E-mails are easy to set up, with most requiring only address and password, plus there's support for Push Gmail and Push Exchange, so you're always up to date. The on-screen Qwerty keyboard proved fine for messaging and the suggested words, as you type, are generally relevant and useful for speed. You can pull in your Facebook contacts and pics to your phone book and call quality was generally fine.
So far so good, but then we get to that enticing 8Mp camera. It comes with a proper xenon (as opposed to LED) flash, the first Android phone to have one. The camera offers an extremely wide panorama mode that automatically stitches together six shots but not very well, alas. Other features include a six-pic multi-shot function and macro setting, face detection and image stabilisation, as well as a claimed 10x digital zoom.
It's probably worth mentioning:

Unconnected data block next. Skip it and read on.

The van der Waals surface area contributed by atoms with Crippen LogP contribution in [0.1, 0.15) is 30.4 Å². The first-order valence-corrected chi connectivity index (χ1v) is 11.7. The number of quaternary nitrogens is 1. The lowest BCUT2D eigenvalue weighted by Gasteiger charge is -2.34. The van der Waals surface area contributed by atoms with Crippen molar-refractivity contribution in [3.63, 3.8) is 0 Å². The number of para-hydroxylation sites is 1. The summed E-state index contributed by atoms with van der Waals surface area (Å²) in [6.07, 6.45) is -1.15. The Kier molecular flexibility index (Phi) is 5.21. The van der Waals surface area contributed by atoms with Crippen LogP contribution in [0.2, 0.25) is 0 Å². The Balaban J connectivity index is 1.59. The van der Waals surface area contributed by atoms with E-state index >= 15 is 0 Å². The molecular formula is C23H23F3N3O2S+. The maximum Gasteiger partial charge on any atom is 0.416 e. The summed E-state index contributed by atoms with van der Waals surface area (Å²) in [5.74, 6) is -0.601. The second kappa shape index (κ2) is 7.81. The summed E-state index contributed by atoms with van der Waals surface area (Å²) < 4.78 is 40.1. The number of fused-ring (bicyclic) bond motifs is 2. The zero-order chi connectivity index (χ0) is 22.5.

You make no mention of whether or not this variant of the Milestone sports the same signed bootchain as the regular Milestone, preventing users from using custom ROMs.
What you should have mentioned is Motorola's absolutely abysmal track record for getting Android updates to phones in a timely manner. Their flagship, the Verizon branded Droid still doesn't have 2.2, and they're deliberately dragging their feet over confirming if the nigh-identical Milestone will get it at all.
regarding battery life
It would have been a more useful review if you'd also had a go at installing Juicedefender and running it. Android power management is hopelessly tentative by default- every Android user that I know uses Juicedefender or something like it to tighten up the power management.
I know you shouldn't have to- but being pragmatic, this is one of the few major downsides of the otherwise splendid Android platform. Without it, my HTC Desire is out of steam before I am heading home, with it, I'm on 40% battery when it's time for sleep.
...so we'll see them in Canada just after the US or the EU gets their first Android 3 phones.